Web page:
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Report 471: Security of Overseas Missions
3. 3. Staff capability
3.1
This chapter sets out the Committee’s findings in relation to Department of Foreign Affairs and Trade (DFAT) staff skills and training in overseas post security. The Chapter comprises the following sections:
Committee conclusions and recommendations
Review of evidence
Overview of staffing
Security training program
Assurance over training

Committee conclusions and recommendations

3.2
It is the Committee’s view that governance arrangements can only be effective with the necessary staff skills and capability underpinning them. On review of the available evidence, improvements were required to DFAT’s monitoring and assurance to obtain sufficient visibility over staff capability.
3.3
The Committee notes DFAT’s comments that work is underway on its human resource (HR) management system to address limitations in the recording of security training information.[1] However, the Committee was concerned that these limitations prevent the consistent monitoring and assurance over whether staff have received the required security training for their posting.[2] It was not clear, from the evidence provided, which of the HR upgrades referred to is expected to facilitate ‘greater assurance’[3] and when.

Recommendation 6

3.4
The Committee recommends that the Department of Foreign Affairs and Trade provide the Committee with a detailed outline of:
how recent improvements to DFAT’s systems are providing assurance that staff have received the required security training for their posting
any further improvements to these systems that DFAT is planning to implement, including timeframes
3.5
As discussed in Chapter 2, DFAT outlined several ways in which it measures the department’s security culture.[4] The Committee considers that ensuring staff have completed the appropriate training is paramount to fostering an effective security culture.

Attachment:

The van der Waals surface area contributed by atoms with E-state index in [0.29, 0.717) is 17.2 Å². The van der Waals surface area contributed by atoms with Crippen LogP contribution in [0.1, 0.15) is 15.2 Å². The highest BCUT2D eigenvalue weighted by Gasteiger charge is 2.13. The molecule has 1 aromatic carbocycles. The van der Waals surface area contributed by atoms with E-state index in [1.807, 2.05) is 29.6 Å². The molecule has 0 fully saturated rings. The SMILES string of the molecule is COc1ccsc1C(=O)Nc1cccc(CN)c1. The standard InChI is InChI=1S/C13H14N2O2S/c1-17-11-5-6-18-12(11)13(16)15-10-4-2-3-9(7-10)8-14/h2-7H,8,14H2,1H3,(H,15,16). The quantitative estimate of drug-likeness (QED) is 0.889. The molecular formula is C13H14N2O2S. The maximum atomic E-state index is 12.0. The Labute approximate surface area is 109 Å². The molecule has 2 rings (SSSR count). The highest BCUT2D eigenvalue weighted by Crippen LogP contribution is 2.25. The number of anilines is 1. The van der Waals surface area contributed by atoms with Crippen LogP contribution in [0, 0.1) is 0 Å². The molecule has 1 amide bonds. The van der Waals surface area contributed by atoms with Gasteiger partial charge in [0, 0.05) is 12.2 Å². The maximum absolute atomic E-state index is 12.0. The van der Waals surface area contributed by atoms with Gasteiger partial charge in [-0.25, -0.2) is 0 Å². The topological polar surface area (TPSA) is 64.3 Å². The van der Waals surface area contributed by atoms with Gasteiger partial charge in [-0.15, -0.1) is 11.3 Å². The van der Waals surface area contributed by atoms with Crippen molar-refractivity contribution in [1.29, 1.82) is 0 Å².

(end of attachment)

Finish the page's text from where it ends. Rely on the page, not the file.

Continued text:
3.6
In addition to ensuring staff complete the required training, DFAT should ensure that the required training is appropriate. That is, DFAT should ensure there are appropriate arrangements to measure the effectiveness of its security training program. This would include assessing whether courses contribute to improving the department’s security culture and are offered on a sufficiently regular basis. <OptionalHyphen> </OptionalHyphen>

Recommendation 7

3.7
The Committee recommends that the Department of Foreign Affairs and Trade:
review the level of support it provides to Canberra-based and out-posted staff regarding post security, with particular attention to the effectiveness of the security training program
report back to the Committee on the methodology and results of this review
implement improvements to strengthen the security training program as necessary
3.8
The Committee sees benefit in requiring locally engaged staff to complete mandatory cyber security training, and welcomes DFAT’s consideration of implementing such arrangements.[5] In line with the above recommendation, DFAT should evaluate whether current cyber security training provided to Australian staff is adequate to establish a culture of, and capability for, cyber resilience.
3.9
The Australian Cyber Security Growth Network has stated: ‘An organisation will only be successful in fending off cyber adversaries if it creates a strong culture of risk awareness’ and that it ‘needs to ensure that all staff are well <NonBreakingHyphen> </NonBreakingHyphen> trained and conscious of common cyber security threats.’[6] Consistent with such statements, the Committee was pleased to note that DFAT has in place a security communications program[7] and expects that this would include cyber security, to ensure staff are educated on the risks and mitigation strategies.

Recommendation 8

3.10
The Committee recommends that the Department of Foreign Affairs and Trade:
mandate the completion of cyber security training for locally engaged staff
make available to the Committee a summary of key initiatives under the department’s security communications program, and outline for the Committee how this program contributes to staff education on cyber security

Review of evidence

Overview of staffing

3.11
As at 30 June 2017, DFAT’s 104 posts were staffed by approximately 897 Australian, and 2419 locally engaged, DFAT staff.[8] Australian staff include Post Security Officers (PSOs) and Regional Security Advisers. PSOs manage the security at overseas posts through activities such as: delivering training, managing and implementing measures, and undertaking risk management and reporting.[9] Regional Security advisers provide specialist support to posts that are assessed to be high threat or located in volatile security environments.[10]